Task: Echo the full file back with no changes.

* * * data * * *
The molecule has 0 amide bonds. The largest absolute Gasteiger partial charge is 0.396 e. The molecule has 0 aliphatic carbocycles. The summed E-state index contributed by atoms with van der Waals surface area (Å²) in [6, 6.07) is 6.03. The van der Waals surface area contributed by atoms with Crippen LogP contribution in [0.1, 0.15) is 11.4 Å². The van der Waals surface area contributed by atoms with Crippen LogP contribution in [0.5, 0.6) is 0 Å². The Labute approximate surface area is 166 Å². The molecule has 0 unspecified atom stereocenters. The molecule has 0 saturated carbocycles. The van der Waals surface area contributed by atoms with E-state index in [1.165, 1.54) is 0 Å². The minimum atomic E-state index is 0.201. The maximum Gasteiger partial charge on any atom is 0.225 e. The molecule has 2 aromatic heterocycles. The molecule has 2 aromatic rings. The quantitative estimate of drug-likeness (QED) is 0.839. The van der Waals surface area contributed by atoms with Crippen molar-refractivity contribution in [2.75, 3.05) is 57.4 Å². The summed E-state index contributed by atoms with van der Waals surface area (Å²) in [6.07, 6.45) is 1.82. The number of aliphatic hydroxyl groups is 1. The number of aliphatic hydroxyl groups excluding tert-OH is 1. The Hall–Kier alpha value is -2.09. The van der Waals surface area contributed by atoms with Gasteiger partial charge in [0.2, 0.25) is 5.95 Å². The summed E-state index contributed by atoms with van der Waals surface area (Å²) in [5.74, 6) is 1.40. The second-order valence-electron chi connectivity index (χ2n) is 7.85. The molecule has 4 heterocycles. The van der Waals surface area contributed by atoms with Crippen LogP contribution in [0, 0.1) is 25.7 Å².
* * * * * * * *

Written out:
The molecule has 0 amide bonds. The largest absolute Gasteiger partial charge is 0.396 e. The molecule has 0 aliphatic carbocycles. The summed E-state index contributed by atoms with van der Waals surface area (Å²) in [6, 6.07) is 6.03. The van der Waals surface area contributed by atoms with Crippen LogP contribution in [0.1, 0.15) is 11.4 Å². The van der Waals surface area contributed by atoms with Crippen LogP contribution in [0.5, 0.6) is 0 Å². The Labute approximate surface area is 166 Å². The molecule has 0 unspecified atom stereocenters. The molecule has 0 saturated carbocycles. The van der Waals surface area contributed by atoms with E-state index in [1.165, 1.54) is 0 Å². The minimum atomic E-state index is 0.201. The maximum Gasteiger partial charge on any atom is 0.225 e. The molecule has 2 aromatic heterocycles. The molecule has 2 aromatic rings. The quantitative estimate of drug-likeness (QED) is 0.839. The van der Waals surface area contributed by atoms with Crippen molar-refractivity contribution in [2.75, 3.05) is 57.4 Å². The summed E-state index contributed by atoms with van der Waals surface area (Å²) in [6.07, 6.45) is 1.82. The number of aliphatic hydroxyl groups is 1. The number of aliphatic hydroxyl groups excluding tert-OH is 1. The Hall–Kier alpha value is -2.09. The van der Waals surface area contributed by atoms with Gasteiger partial charge in [0.2, 0.25) is 5.95 Å². The summed E-state index contributed by atoms with van der Waals surface area (Å²) in [5.74, 6) is 1.40. The second-order valence-electron chi connectivity index (χ2n) is 7.85. The molecule has 4 heterocycles. The van der Waals surface area contributed by atoms with Crippen LogP contribution in [0, 0.1) is 25.7 Å².